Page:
Just recently I wrote about the profitable opportunities that the government creates for the aware … and well off … investor. It concentrated on the Caxton Associates hedge fund and Andrew Law its Chief Executive Officer and Chairman and dealt with Mr. Law's comment that there now existed "A Glut of Trading Opportunities." The post examined Mr. Law's position.
More information is now becoming available about how the "glut of opportunities" that has existed over the past few years, several of which I have written about, is working out. One example of this is the report on the Bloomberg website "Blackstone Funding Largest U. S. Single-Family Rentals."
In this article we read "Steve Schwarzman's Blackstone Group LP has spent $7.5 billion acquiring 40,000 houses in the past two years to create the largest single family rental business in the U.S."
And, Blackstone is not the only one forming organizations to buy houses and rent them out. Other hedge funds are doing this. Construction companies are doing this. Real estate investment trusts are doing this. Investment firms are doing this. And, I know at least five individuals involved in real estate that are forming vehicles to do exactly the same thing.
Do we have a housing recovery or do we have a "boomlet" in the housing sector underwritten by the Federal Reserve?
And, who is benefiting from this increase in home purchases? Certainly not the middle-class! But, I commented on this development in February in my post about how Bernanke is underwriting the wealthy.
And, the 'opportunities' were especially nice as Blackstone benefited not only from the lower prices resulting from the collapse of housing prices through the purchase of individual properties but they also benefited "through foreclosure auctions and short sales."
But, now others are getting involved. The Bloomberg article goes on about how Blackstone is planning to sell bonds backed by the lease payments on the rentals. "Deutsche Bank AG may start marketing almost $500 million of the securities as soon as this week … ."
Going further, the article quotes Rob Boemker, chief executive officer of Five Ten Capital LLC, an investment firm, as saying "Securitization is the next step in the evolution of the single-family rental business. It brings consistent and conforming standard to lending, which will help bring larger pools of capital in and get comfortable investing in these types of loans."
And, now, housing prices are beginning to rise faster. "The S&P/Case-Shiller index of property values in 20 cities increased 12.4 percent in July from a year earlier, the biggest advance since February 2006."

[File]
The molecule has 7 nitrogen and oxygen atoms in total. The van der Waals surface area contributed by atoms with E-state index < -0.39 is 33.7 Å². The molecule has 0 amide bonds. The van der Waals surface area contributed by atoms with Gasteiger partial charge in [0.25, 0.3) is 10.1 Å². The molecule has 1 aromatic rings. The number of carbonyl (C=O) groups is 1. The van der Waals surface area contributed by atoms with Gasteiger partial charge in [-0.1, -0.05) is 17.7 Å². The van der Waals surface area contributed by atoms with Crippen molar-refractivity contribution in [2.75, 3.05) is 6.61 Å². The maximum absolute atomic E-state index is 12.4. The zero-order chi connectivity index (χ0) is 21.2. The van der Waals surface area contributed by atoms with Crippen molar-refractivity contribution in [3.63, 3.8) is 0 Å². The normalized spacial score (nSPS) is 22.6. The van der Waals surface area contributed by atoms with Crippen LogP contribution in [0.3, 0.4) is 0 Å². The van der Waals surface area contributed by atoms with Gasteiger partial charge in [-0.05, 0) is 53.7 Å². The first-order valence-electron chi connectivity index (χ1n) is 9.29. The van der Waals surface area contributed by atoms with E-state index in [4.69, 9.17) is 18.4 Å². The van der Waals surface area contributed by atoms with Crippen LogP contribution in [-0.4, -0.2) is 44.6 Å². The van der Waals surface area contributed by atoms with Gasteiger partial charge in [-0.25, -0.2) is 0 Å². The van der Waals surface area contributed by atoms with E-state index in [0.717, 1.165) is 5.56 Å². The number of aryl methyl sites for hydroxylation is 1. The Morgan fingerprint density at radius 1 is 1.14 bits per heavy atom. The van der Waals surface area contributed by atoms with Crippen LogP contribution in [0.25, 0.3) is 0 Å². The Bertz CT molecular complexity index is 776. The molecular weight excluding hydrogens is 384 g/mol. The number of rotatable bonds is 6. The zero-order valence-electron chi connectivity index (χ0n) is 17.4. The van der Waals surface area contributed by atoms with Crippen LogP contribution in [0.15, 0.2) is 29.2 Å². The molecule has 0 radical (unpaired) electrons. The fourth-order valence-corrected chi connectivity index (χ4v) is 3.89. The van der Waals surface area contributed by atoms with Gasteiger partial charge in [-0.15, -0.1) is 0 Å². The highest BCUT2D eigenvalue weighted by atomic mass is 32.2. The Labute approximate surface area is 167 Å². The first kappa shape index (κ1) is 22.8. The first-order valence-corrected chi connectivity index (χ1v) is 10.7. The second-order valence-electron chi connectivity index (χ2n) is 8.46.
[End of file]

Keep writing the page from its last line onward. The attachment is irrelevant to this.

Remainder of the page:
So, the value of the assets being purchased by hedge funds, construction companies, real estate investment trusts, and investment firms are going up. Sounds like a win-win for these organizations.
Note, however, that with all this buying going on and the financing of these purchases that are taking place, residential real estate lending is not increasing in the banking system. Loans to finance these purchases would most likely be considered to be commercial loans if they are going through the commercial banking system. Also note that these purchases are for existing homes and not new construction.
Thus, prices are increasing without much gain in housing construction. So, this situation carries with it the threat of a new bubble in housing prices, a possibility suggested by Robert Shiller, even before he received his Nobel Prize.
But, this is a situation that is not unlike what is happening in the economy, as a whole, and stock prices. A discussion of this is found in "The Short View" column by Michael Mackenzie in the Financial Times. Mr. Mackenzie argues that the economy of the United States is not growing very rapidly and this is restraining the growth of corporate earnings. Yet, the U. S. stock market is doing very well, the S& P 500 being up 23 percent so far this year.
Mackenzie gives a lot of credit for this increase to the Federal Reserve and its policy of quantitative easing. In fact, the irony of this is that when the government announced that the rise in payrolls in September was a lot weaker than expected, the stock market rallied because of the belief that the not-so-good economic news would cause the Fed to continue to purchase securities at the current rate of increase rather than reducing the rate as had been expected until recently.
He continues, "Such a rally will only intensify the divergence between equity valuations and the underlying performance of the economy." But, "For now, equity bulls have time on their side as the Fed keeps the liquidity punchbowl filled to the brim." This is an issue that I examined in "The Stock Market and the Economy--Warren Buffett."
So, many profitable opportunities seem to exist in the United States at this time. Unfortunately, most of these opportunities seem to be related to the monetary policy of the Federal Reserve System and will continue to exist as long as the Federal Reserve pumps money into the economy at the present pace.
Obviously, the risk of taking advantage of these opportunities is that one day the Fed will have to remove the punchbowl. And, as is well known, when the punchbowl is removed there will be a rush for the door as people attempt to all leave the party at the same time.